The industrial base supporting defense, which includes an increasing number of nontraditional suppliers, is generally sufficient to meet current and projected DoD needs. Nevertheless, there are and will always be, problem areas that the department must address. The Annual Industrial Capabilities Report to Congress summarizes those industrial issues of most importance to the department and discusses DoD plans and actions to address those problems.


As you know, there are two significant reviews under way that will certainly provide additional insights and recommendations that will guide acquisition change in the future. One--the Defense Acquisition Performance Assessment Project (DAPA)--was initiated by the acting deputy secretary in June. This important review is being conducted through a federal advisory committee and includes not only senior officials from government, but also industry officials. Issues and solutions are being sought via public forums from a wide cross-section of interested parties, interviews with government and industry program managers, and collaborative teams of intermediate and senior members. The DAPA director regularly briefs the deputy secretary, the Service acquisition executives and me, as well as congressional staff members on the progress of the report. I look forward to reviewing the findings and recommendations when the report is submitted to the acting deputy secretary on Nov. 15, 2005.

As I mentioned before, I'm part of the Quadrennial Defense Review the department is undertaking. We're trying to do something different with this QDR than we've done in the previous two or three.

Duncan McNabb, who is currently serving on the Joint staff in J-4, is co-chairing QDR business practices with me. We are working business practices as part of strategy development. The work that Duncan and I have under way encompasses five broad business areas: (1) supply chain; (2) medical readiness and performance; (3) acquisition--not little "a," or how you procure, but big "A," thinking through demand and supply and then tying it to logistics over time; (4) strategic process integration, or tying planning to resource allocation and execution management; and finally, (5) corporate governance.

I should note that I was a junior member of the Packard Commission staff and am ever mindful of [David Packard's] direction that we ensure a tight relationship between the three department processes. I think what we have missed so far is the integration of requirements, acquisition, and resources--working together--to permit early and regular trade-offs between cost, performance, and schedule. Duncan and I are working hard to ensure that an effective and complementary relationship amongst those processes is clearly and permanently institutionalized.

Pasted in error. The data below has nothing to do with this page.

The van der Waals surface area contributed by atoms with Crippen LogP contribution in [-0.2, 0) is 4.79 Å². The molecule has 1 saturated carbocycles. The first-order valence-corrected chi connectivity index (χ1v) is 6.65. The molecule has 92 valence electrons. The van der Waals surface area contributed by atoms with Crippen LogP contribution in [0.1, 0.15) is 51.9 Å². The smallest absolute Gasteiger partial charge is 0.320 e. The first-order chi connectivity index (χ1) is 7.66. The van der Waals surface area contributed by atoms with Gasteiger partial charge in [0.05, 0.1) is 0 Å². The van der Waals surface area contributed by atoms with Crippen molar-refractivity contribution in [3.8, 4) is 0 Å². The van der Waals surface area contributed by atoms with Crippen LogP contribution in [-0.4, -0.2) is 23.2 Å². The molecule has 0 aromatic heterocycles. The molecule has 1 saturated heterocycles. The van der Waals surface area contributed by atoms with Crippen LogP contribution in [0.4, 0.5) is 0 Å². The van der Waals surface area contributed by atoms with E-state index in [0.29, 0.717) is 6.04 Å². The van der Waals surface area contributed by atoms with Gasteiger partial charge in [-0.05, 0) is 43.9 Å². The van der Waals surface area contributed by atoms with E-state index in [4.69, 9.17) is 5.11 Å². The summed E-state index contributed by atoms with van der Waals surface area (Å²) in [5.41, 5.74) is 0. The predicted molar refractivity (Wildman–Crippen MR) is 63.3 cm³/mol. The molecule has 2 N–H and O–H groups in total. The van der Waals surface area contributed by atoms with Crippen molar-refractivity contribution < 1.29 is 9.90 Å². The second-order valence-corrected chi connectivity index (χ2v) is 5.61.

In closing Mr. Chairman, thank you for the opportunity to testify before the Committee about our acquisition policies and processes, and, especially, our people. I would be happy to answer any questions you and the Members of the Committee may have.

RELATED ARTICLE: Secretary Rumsfeld Publishes

Top Legislative Priorities for FY 2007


(Oct. 8, 2005)

Flexibility in Preparedness

* Optimizing the Force to win the Global War on Terror

* Obtaining the best equipment available in the most expeditious manner to enhance readiness and capabilities

* Providing the Secretary of Defense with additional flexibility to structure our people (military, civil servants, and contractors) to meet emerging threats

-- Eliminating organizational redundancies

-- Streamlining management of the Department of Defense

Procurement Efficiency

* Rationalizing the Research and Development (R & D) and acquisitions processes to focus on emerging science and technologies

* Harnessing effective private-sector practices

* Controlling cost overruns

* Speeding the development and production of weapons

* Removing administrative requirements that impede the procurement process

Flexibility in Fiscal Management

* Obtaining enhanced ability to transfer funds in response to urgent needs

Efficiency in Information-Sharing with Congress

* Reducing burdensome, extraneous Congressional reporting requirements

Empowering Alliances

* Enhancing partnerships with federal agencies and states in order to prosecute the global war on terror and secure the Homeland

* Building partnership capacity of military or security forces to combat terrorism or engage in stability operations


* We must understand and define success in terms of the customers' success. In other words, we must be successful in the customers' eyes, not simply our own.


* We must align authority, responsibility, and accountability--all conceived in a joint context--with associated standards. This will facilitate delegation of authority and decentralization of execution, while ensuring accountability consistent with identified standards.

* We must base our decisions on authoritative data captured in a comprehensive management information approach linked not only to acquisition, but also to requirements, and the planning, programming, budgeting, and execution system. This will help us to achieve insight and clarity, and honestly balance risks at the portfolio level to get the best value for the taxpayer.

* We must develop policy that allows even greater agility so we can acquire, mature, transition, and field advanced technology in ever shorter cycle times.

* We must accept forever the fact that our acquisition environment is in constant change, and our acquisition system must also change consistent with that dynamic. Change is not the exception, it is a constant that we must manage.
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Author:Krieg, Kenneth J.
Publication:Defense AT & L
Geographic Code:1USA
Date:Jan 1, 2006